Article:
“I liked the rhythm he established and I particularly like the beautiful action he was able to display on a track that makes that sort of athletic display difficult to achieve,” said Irwin. It was the colt’s third start, following a pair of grass races. “
Irwin spent nearly two months trying to complete a deal to buy the son of Hernando and his relentlessness paid off in the end. “When I want something really badly, I don’t let go too easily,” he laughed. “I used to own his fourth dam, Hanina, a big stamp of a mare, probably the best looking I ever owned. She was the dam of Mrs McArdy, winner of the One Thousand Guineas at Newmarket.”
When Team Valor syndicated the colt, it was with a game plan of trying to win the Classic Belmont Stakes with him. With young Italian-born, Newmarket-based Marco Botti at the helm, Gitano Hernando was aimed at the Dee Stakes, a race Irwin had used with Team Valor’s first acquisition My Memoirs, who came off a Dee win to run second in the Belmont to Horse of the Year A. P. Indy.
In the Dee itself, which is run on a circular, American-like course at Chester race course, Gitano Hernando encountered a considerable amount of traffic trouble, checking repeatedly, shaking loose in the final furlong and missing by a nose in a top effort. Unfortunately, the ground at Chester that afternoon was abominable, with many horses failing to finish and quite a number become injured.
Gitano Hernando jarred an ankle, had to back off of his training and he missed the Belmont Stakes, in what proved to be a great disappointment for Team Valor and its racing partners, among them Hollywood motion picture producer Gary Barber.
Plan B was a trip to California for the Oak Tree meeting, where Botti contemplated two races for the sophomore—one on turf and one on synthetic. The turf was a Grade 2 and considered the easier of the pair, while the synthetic race was the Grade 1 Goodwood Stakes and was the hotter contest. Botti pressed for the grass race, but was overruled by Barry Irwin, who said “On turf he is a nice horse, perhaps a Grade 3 or even Grade 2, but on synthetics, he could be top class.”
In his prep for the California races, Gitano Hernando raced on a synthetic track at Wolverhampton, where he had broken his maiden. This time, for the first time, the colt showed a wicked turn of foot, bursting to the front in the lane, winning by 2 lengths over the mile and a sixteenth distance and breaking the course record.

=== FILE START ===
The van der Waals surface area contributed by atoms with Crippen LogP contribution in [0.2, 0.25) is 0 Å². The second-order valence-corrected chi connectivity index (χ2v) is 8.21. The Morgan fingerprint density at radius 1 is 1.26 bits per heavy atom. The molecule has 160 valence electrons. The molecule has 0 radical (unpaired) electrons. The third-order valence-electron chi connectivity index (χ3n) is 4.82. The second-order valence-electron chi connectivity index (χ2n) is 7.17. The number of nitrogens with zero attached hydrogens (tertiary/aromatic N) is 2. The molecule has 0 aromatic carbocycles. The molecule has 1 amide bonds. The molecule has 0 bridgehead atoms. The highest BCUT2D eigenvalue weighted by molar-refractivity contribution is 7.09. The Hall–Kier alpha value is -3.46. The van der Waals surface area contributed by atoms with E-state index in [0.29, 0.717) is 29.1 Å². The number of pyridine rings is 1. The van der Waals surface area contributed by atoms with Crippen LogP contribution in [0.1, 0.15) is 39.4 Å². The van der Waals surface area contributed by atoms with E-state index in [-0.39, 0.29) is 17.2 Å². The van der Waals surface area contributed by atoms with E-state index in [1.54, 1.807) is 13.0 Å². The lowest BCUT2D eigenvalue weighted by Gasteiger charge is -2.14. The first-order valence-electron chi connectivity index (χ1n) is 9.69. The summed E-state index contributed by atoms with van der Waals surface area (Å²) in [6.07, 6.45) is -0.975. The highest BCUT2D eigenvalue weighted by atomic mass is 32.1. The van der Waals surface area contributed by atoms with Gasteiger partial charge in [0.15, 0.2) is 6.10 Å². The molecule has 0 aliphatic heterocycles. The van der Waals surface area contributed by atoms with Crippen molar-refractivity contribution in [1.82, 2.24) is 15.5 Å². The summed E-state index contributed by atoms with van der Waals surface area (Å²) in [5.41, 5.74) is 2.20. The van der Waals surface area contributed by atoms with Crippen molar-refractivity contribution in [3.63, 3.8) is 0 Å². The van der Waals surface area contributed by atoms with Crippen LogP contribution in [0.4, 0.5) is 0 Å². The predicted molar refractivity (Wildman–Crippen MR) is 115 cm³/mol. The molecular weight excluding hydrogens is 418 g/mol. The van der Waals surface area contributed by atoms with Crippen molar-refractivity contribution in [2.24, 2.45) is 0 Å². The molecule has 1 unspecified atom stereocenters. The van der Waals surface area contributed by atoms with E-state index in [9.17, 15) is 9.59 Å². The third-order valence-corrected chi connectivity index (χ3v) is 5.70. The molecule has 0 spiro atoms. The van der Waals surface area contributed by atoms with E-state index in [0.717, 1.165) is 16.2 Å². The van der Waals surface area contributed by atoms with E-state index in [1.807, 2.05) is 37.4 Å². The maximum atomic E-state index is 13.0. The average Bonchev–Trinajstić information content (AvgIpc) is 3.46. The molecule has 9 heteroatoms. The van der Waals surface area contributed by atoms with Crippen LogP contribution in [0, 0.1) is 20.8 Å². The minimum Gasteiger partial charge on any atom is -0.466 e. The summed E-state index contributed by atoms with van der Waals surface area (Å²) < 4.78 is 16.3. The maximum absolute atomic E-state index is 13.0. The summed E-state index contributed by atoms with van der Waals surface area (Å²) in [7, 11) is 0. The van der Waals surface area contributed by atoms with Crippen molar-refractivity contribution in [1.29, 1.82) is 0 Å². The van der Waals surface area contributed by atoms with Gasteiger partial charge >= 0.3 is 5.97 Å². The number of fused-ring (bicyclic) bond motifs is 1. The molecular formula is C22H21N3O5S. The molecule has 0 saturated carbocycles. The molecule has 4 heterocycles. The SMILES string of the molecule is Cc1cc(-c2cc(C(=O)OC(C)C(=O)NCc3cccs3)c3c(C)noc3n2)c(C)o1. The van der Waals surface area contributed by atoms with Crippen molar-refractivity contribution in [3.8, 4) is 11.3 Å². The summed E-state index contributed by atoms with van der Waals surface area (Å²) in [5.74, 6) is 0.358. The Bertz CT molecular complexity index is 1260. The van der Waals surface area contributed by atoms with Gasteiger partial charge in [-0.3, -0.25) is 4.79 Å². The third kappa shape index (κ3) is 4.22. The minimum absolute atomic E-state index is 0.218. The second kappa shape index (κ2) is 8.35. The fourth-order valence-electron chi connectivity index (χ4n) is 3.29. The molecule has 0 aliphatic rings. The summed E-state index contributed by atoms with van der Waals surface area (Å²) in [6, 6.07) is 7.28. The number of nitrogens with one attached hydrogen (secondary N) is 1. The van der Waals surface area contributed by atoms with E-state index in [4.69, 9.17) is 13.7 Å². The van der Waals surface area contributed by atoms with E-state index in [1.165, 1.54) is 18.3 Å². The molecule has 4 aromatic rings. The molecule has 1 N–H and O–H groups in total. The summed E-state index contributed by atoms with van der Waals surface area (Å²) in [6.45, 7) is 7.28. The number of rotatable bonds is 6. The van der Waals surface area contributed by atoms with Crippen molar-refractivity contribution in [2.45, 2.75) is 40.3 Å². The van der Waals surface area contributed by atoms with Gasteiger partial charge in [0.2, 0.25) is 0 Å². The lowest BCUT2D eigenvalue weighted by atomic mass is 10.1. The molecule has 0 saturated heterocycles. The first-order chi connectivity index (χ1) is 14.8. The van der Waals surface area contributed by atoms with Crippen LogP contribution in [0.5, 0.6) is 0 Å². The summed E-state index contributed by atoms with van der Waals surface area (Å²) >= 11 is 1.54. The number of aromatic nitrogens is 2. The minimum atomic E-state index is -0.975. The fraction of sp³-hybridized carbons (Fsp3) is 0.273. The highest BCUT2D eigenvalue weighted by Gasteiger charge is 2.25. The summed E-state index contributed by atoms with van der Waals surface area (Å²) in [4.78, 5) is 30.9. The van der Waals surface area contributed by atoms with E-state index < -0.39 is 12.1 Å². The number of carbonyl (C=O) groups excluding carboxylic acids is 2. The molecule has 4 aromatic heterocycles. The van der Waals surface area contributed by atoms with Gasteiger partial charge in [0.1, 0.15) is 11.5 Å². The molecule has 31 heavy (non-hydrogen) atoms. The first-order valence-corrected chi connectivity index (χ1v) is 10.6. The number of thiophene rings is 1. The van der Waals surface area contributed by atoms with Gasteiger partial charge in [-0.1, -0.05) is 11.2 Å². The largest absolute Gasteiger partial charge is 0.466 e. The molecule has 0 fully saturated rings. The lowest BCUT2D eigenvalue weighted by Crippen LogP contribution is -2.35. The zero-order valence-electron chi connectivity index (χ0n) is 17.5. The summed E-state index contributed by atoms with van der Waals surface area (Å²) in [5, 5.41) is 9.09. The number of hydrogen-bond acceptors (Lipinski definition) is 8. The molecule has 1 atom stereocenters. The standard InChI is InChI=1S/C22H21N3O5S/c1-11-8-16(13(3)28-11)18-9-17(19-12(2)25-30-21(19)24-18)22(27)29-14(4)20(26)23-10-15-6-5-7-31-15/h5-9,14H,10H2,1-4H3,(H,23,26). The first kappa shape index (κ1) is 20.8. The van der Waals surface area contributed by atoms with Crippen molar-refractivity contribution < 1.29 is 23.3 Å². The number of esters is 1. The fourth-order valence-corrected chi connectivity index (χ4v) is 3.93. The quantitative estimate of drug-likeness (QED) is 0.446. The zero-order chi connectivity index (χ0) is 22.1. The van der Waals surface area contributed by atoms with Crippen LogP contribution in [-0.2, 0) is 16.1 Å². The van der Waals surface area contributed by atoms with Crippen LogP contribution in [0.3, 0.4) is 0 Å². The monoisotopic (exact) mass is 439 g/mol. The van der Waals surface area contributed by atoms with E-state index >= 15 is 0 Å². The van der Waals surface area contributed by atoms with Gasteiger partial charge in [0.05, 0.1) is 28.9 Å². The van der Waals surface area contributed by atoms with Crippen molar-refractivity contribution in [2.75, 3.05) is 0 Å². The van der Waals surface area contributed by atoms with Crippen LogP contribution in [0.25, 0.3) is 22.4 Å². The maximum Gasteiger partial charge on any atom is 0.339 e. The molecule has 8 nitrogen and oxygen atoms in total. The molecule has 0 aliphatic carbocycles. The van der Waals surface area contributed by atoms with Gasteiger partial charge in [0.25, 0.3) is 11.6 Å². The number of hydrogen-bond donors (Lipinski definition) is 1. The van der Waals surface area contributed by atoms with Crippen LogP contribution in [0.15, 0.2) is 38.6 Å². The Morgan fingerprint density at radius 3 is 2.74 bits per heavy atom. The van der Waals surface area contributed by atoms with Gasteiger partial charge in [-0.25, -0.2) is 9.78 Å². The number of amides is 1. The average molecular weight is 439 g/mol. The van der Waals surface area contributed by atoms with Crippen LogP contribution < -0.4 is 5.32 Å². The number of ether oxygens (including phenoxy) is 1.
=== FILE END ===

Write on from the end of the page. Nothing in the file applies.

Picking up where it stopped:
After the race, Fallon said “I have never been on a horse that did what this one did today. He was plenty tired at the eighth pole, but he swelled up, dug in and he simply would not let that other horse get by him. He is a better horse than Dylan Thomas.”
Irwin and Barber had many options going forward, including the Breeders’ Cup Turf and Breeders’ Cup Classic, but they returned the Grade 1 winner to England, where Botti was tasked with the goal of preparing the colt in England over the winter for the World Cup in Dubai.
One month prior to the World Cup, Gitano Hernando was produced for the Winter Derby, a Listed event going a mile and a quarter on Polytrack. The colt was absolutely brilliant, winning by 4 ½ lengths and being talked about as the possible favorite for the $6-million fixture in the desert.
In the Dubai World Cup, Gitano Hernando broke like a shot and was forwardly placed the instant the gates opened, but for reasons nobody to this day comprehends, his rider buried him, saved ground throughout and was never able to land a blow while mired down in traffic. He finished a tame sixth, beaten 2 ¾ lengths in a puzzling performance by rider and horse.
Botti gave the colt a nice rest upon his return to Newmarket, where the chestnut was cranked up for a fall campaign, that began in Ireland on the Polytrack at Dundalk, where Gitano Hernando proved a cheeky winner of the Group 3 Diamond Stakes.
So easily did the Hernando colt win the Diamond that Botti brought him back two weeks later for the Group 1 Champion Stakes at Newmarket. Gitano Hernando ran well, but he could not dent the board, finishing a good fourth, beaten 3 ¼ lengths on grass to his old rival Twice Over.
Gitano Hernando ran a few more times for Team Valor and was sold to a new owner, for whom he subsequently won the $3-million Singapore Gold Cup.
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